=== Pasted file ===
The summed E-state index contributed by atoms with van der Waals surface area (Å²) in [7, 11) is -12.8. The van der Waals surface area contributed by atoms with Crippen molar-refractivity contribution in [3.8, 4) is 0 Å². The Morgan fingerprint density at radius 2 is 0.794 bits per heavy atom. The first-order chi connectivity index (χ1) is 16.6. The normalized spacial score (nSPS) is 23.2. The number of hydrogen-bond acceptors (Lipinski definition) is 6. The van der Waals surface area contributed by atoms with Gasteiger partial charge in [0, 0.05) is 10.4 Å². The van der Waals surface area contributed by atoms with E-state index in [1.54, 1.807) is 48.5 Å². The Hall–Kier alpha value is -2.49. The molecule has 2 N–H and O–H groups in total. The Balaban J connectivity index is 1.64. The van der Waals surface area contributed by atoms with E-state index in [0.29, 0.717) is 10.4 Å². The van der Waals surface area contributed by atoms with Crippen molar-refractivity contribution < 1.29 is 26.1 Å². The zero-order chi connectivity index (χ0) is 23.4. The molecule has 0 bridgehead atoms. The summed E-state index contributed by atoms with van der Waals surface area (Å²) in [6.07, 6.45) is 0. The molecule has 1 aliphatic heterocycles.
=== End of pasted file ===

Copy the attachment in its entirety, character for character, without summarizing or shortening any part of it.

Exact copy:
The summed E-state index contributed by atoms with van der Waals surface area (Å²) in [7, 11) is -12.8. The van der Waals surface area contributed by atoms with Crippen molar-refractivity contribution in [3.8, 4) is 0 Å². The Morgan fingerprint density at radius 2 is 0.794 bits per heavy atom. The first-order chi connectivity index (χ1) is 16.6. The normalized spacial score (nSPS) is 23.2. The number of hydrogen-bond acceptors (Lipinski definition) is 6. The van der Waals surface area contributed by atoms with Gasteiger partial charge in [0, 0.05) is 10.4 Å². The van der Waals surface area contributed by atoms with E-state index in [1.54, 1.807) is 48.5 Å². The Hall–Kier alpha value is -2.49. The molecule has 2 N–H and O–H groups in total. The Balaban J connectivity index is 1.64. The van der Waals surface area contributed by atoms with E-state index in [0.29, 0.717) is 10.4 Å². The van der Waals surface area contributed by atoms with Crippen molar-refractivity contribution < 1.29 is 26.1 Å². The zero-order chi connectivity index (χ0) is 23.4. The molecule has 0 bridgehead atoms. The summed E-state index contributed by atoms with van der Waals surface area (Å²) in [6.07, 6.45) is 0. The molecule has 1 aliphatic heterocycles.